Miyoko Conley (TDPS) recaps an amazing talk by Eden Medina in the History and Theory of New Media Lecture Series.
The 2016-2017 History and Theory of New Media Lecture Series ended on April 13, 2017, with a stimulating lecture by Prof. Eden Medina, entitled “Technology and Forensic Evidence in Chilean Human Rights Investigations.” Eden Medina is an Associate Professor of Informatics and Computing at Indiana University, with joint appointments in both Law and History. The talk she gave is part of her upcoming book project on the history of forensic identification in Chile, and how science and technology have shaped the processes of justice and reparation in the aftermath of human rights crimes during the Pinochet dictatorship.
The talk focused on the technique of craniofacial superimposition used by Chilean scientists for the identification of 126 bodies from Patio 29, a general cemetery plot where the military buried hundreds of disappeared and executed. These bodies then became part of the evidence that human rights crimes had taken place during the Pinochet dictatorship, and identification became a way for the victims’ families to receive a form of closure, when other legal avenues of prosecution were not an option for them. However, though bodies had been identified and returned starting in 1991, in 2006, the government reported that over half of the bodies had been misidentified. The reasons for the misidentifications are numerous, but Medina’s talk focused on the way that craniofacial superimposition factored into the story.
Craniofacial superimposition is an identification technique that overlays images of the deceased with images of the skull. Though the technique is based in the alignment of numerous calculated points on both the facial and cranial images, Medina’s use of the documentary Fernando ha vuelto (1998) showed how compelling the technique is because of its supposed visual confirmation. The documentary traces the identification of one of the disappeared, Fernando Olivares, and the personal experiences of his family. Medina drew attention to the fact that besides the scientists’ trust in the technique itself, it is convincing because of its accessibility, most notably its visual accessibility; the way the image lines up with the skull is a way for the victims to see the evidence.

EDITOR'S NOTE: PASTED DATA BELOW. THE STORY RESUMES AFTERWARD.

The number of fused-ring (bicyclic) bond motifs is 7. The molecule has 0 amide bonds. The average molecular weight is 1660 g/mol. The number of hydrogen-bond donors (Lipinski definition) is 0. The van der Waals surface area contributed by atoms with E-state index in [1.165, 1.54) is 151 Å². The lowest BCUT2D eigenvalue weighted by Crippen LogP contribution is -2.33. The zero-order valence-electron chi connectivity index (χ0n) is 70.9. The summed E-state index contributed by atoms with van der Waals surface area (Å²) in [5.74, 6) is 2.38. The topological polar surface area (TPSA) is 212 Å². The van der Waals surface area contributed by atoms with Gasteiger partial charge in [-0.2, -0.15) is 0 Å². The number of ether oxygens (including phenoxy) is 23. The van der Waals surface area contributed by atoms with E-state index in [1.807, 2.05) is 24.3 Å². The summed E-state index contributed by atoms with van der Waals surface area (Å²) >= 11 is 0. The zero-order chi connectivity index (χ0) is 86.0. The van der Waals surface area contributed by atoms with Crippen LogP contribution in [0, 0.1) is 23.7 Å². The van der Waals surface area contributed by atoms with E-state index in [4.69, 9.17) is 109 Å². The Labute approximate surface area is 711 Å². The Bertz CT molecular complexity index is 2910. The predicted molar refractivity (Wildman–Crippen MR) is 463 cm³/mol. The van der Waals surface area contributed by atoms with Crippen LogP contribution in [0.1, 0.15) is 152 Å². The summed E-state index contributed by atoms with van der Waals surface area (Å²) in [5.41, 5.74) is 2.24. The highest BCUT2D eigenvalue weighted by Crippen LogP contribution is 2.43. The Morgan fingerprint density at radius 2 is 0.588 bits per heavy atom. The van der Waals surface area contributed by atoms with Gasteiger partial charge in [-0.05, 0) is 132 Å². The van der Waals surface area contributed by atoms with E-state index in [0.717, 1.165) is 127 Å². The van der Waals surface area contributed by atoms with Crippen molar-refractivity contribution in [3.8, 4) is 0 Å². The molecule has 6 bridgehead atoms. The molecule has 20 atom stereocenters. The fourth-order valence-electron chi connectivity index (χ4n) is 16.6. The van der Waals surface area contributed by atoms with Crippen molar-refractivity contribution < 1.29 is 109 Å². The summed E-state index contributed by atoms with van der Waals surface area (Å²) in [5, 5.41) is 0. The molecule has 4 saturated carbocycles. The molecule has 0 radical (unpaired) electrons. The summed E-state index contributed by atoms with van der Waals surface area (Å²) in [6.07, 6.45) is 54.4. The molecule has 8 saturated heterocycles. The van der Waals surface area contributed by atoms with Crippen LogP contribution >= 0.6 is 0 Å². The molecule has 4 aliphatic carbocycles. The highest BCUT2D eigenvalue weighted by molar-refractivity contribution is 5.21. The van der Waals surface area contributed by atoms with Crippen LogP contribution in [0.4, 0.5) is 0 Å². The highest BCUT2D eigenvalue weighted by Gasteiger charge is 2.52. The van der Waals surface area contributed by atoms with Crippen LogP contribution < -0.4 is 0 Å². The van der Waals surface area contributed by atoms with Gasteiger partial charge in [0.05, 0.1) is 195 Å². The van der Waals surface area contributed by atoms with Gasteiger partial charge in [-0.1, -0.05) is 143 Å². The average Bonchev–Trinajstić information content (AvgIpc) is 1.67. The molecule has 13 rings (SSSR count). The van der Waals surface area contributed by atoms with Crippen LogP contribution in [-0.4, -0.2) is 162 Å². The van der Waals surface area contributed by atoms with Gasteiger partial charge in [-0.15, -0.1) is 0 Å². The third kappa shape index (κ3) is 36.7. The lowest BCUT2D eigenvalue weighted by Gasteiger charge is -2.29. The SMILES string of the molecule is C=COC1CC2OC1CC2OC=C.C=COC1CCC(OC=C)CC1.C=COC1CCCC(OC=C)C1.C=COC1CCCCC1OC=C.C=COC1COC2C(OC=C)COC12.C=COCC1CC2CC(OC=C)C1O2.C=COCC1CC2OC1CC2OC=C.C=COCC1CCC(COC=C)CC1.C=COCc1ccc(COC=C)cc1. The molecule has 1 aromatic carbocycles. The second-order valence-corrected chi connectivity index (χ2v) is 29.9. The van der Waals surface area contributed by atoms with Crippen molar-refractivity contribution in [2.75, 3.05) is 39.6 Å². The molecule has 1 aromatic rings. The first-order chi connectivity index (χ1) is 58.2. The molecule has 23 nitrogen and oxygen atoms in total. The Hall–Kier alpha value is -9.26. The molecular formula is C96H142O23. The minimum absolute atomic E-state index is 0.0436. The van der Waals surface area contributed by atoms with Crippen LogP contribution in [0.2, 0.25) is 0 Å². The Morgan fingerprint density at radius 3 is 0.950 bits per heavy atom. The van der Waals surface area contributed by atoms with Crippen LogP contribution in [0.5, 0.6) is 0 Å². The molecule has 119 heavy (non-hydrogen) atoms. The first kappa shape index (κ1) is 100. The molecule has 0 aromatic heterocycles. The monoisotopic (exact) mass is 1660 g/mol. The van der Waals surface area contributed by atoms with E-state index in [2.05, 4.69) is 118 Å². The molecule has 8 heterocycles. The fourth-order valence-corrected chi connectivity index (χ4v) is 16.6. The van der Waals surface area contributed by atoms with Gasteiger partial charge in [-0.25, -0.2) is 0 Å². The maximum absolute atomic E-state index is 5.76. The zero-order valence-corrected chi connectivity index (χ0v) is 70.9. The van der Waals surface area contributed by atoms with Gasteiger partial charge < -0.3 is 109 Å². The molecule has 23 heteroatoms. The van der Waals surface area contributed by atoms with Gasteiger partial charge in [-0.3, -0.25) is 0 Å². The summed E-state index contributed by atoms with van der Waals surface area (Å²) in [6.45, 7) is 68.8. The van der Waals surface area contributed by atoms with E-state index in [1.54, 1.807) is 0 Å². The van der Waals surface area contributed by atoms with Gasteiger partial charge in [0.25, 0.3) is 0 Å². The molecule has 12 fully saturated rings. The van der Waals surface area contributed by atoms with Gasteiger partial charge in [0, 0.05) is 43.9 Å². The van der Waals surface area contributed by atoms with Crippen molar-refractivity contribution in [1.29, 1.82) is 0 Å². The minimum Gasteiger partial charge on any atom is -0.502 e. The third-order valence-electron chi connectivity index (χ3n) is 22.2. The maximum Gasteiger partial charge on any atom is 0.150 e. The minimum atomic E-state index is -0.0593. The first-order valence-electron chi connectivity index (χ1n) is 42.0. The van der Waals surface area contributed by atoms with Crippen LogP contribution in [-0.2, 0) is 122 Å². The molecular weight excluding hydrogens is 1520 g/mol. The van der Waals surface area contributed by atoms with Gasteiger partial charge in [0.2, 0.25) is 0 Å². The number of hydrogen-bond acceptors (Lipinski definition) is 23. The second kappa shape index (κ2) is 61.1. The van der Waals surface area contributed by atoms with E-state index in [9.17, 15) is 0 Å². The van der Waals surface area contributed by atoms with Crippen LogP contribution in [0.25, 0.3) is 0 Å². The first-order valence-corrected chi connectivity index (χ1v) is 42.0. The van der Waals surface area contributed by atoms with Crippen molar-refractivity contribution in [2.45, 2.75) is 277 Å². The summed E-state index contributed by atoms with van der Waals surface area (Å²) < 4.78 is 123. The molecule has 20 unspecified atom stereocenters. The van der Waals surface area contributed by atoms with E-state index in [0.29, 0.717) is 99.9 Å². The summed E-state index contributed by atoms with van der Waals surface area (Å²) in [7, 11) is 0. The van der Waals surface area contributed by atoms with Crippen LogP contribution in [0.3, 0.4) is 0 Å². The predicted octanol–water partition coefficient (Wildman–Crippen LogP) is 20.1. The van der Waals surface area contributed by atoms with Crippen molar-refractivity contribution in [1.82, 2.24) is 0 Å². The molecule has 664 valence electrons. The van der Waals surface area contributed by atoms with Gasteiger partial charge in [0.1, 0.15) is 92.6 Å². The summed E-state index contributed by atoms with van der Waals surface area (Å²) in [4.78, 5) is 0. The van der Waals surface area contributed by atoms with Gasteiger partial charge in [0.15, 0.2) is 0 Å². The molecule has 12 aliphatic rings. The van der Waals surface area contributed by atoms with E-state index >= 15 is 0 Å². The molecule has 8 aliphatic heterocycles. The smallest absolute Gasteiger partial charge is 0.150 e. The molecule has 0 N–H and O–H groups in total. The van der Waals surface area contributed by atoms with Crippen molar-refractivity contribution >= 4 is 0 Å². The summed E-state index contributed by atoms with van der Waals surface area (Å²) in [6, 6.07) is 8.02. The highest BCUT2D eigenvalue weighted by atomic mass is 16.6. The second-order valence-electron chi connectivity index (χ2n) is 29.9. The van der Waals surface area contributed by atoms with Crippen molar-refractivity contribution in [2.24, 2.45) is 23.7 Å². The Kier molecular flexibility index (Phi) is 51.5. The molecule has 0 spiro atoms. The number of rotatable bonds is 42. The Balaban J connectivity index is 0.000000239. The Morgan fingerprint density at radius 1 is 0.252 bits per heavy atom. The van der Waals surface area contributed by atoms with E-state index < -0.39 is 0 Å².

However, the story of craniofacial superimposition in Chile is also a transnational story. Though an older technique prior to computerization, craniofacial superimposition became computerized, and the system used in the documentary was developed by a Chinese engineer named Yuwen Lan. This is one of the several transnational threads Medina connected in the talk that destabilizes center-periphery paradigms of scientific knowledge flow. However, it also shows how machines and computerization factored into the credibility of the technique, as Lan wanted to computerize the technique to avoid “subjective interpretation”; in short, the decision-making process was placed onto a machine.
This and other forms of evidence, for example a celebratory New York Times headline “Computers Help Chilean Dead Tell Their Tales,” show how there was a tendency to interchange 100% alignment with 100% certainty in identification, even though the technique is recognized as more one of exclusion rather than confirmation. It allowed the scientists to ground decisions partly in a machine, and the machine added to scientific credibility, while at the same time preserving the expertise of the pathologist. After the scandal in 2006, the current methodology used by the Medical Legal Service is through DNA samples, now considered the gold-standard in identification.
However, more than just “bad science,” Medina’s talk illuminated several interconnecting threads as to the complexity of identification during this time that led to errors, such as scientists not being given proper resources, pressures from human rights organizations to identify quickly, assumptions that documentation about Patio 29 was correct, etc. This history of a seemingly isolated method shows how craniofacial superimposition and its computerization was used not only as a scientific identification technique, but also as a part of a reparation process.